Upon the completion of Fallingwater, Wright asked Hall to become his primary builder, but Hall declined. Instead, Hall returned to a very successful career in Port Allegany, where he and his son worked together to design and build 120 homes, and more than a dozen schools and other public buildings in northwestern PA. During this time, Lynn Hall continued to host many parties and dinners throughout the 1930s and 1940s, although the business suffered to an extent during World War II. Hall, who lived in the small cottage adjacent to the main building, eventually used Lynn Hall primarily for his and his son’s design/building company through the 1950s. Hall passed away in 1952, but his son continued his architectural work for several more years. After Raymond passed away in 1981, Lynn Hall was left to family members, although the building sat vacant, for the most part, until the DeVores purchased it in 2013.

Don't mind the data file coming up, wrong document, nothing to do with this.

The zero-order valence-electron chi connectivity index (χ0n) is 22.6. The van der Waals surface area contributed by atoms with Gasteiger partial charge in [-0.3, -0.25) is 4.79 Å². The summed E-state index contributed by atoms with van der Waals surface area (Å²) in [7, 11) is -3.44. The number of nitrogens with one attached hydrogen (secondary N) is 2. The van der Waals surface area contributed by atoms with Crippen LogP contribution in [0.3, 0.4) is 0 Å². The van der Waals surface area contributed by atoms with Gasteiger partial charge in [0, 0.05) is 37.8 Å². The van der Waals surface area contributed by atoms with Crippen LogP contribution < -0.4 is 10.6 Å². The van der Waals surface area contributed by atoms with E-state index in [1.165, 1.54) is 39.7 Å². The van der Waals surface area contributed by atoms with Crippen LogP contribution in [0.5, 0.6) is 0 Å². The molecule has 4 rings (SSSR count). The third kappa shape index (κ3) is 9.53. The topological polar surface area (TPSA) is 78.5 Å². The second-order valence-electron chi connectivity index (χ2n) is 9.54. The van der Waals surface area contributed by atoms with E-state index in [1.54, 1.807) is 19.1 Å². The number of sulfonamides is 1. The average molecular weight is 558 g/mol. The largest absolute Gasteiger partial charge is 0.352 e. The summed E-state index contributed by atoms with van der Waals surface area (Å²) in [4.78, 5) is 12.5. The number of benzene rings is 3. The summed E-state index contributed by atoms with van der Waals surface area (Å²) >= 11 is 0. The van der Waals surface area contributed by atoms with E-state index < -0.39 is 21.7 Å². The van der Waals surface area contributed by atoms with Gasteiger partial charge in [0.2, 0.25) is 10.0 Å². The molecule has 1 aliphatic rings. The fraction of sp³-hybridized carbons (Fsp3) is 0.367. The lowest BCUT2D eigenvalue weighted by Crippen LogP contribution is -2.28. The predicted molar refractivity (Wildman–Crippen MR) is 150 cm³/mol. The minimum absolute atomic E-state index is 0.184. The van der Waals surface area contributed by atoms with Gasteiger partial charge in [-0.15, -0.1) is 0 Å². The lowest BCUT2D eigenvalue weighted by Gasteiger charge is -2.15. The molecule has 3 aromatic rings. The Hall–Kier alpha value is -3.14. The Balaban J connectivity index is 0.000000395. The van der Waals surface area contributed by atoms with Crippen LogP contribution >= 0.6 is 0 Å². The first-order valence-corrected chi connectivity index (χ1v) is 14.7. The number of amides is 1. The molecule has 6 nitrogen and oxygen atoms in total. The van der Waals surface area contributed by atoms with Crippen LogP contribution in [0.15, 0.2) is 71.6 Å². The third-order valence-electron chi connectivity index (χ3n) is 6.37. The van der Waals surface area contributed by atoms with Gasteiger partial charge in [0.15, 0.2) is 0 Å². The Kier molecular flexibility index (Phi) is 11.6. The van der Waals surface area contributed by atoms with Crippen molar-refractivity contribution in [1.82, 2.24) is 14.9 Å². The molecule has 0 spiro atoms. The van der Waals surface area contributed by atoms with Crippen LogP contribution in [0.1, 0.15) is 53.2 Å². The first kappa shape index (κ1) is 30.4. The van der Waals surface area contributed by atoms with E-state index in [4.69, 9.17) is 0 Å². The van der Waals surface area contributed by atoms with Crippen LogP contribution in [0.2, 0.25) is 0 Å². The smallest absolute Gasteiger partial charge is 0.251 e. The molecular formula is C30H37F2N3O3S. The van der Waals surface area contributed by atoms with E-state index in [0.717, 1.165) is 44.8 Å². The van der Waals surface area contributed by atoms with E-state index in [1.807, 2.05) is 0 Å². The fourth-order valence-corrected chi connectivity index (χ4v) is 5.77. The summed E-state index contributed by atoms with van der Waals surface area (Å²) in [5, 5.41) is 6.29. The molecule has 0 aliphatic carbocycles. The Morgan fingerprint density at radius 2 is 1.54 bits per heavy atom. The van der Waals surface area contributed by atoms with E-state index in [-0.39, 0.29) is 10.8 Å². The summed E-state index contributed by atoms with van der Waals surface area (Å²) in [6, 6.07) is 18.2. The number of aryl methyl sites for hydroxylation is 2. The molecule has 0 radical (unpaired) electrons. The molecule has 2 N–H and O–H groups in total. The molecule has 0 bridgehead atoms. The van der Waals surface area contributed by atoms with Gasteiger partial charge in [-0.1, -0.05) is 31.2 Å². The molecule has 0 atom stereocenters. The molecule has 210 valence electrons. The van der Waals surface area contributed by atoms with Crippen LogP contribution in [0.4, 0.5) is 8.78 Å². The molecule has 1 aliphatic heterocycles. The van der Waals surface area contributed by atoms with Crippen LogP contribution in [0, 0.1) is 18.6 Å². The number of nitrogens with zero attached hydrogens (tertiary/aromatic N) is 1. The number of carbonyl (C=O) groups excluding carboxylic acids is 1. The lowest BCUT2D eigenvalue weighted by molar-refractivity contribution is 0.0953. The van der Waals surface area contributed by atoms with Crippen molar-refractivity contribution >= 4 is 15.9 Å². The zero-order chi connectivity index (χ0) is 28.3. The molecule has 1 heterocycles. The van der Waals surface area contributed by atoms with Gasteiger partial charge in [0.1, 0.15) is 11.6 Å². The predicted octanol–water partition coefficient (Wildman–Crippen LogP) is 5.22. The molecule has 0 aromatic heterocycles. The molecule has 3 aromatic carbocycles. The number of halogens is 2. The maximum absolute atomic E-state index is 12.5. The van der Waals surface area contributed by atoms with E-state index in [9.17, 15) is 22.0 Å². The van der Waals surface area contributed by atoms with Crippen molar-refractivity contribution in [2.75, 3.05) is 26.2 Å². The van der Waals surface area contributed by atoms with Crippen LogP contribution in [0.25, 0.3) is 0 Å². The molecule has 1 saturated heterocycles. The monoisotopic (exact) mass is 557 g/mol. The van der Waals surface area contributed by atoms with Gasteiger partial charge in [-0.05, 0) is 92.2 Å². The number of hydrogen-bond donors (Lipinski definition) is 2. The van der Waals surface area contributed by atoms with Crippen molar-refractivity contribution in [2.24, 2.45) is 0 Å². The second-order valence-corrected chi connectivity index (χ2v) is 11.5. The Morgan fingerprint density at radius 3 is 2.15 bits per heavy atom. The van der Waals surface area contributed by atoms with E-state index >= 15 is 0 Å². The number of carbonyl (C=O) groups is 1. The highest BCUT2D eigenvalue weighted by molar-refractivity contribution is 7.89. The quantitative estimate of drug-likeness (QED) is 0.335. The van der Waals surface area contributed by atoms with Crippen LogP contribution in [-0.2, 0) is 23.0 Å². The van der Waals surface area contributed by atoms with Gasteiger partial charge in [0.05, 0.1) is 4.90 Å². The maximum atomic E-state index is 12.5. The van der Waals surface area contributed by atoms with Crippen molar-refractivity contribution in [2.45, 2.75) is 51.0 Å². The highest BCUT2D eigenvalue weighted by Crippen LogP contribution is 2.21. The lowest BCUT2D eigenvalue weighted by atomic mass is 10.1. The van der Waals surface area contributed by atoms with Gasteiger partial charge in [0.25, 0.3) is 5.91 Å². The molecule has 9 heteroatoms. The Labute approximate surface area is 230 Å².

Reflecting on the state of Lynn Hall just three years ago, Gary remarked, "It was pretty close to being gone. The roof was leaking, water was percolating down through the building, and there was lots of mildew and rotten sections. The rooms were filled with old furniture, paperwork and belongings that were all wet. But we saw the stonework, we saw the slate, and we knew it had potential. A lot of [this process] is just luck. We’ve been very lucky that the building is in better shape than we thought.”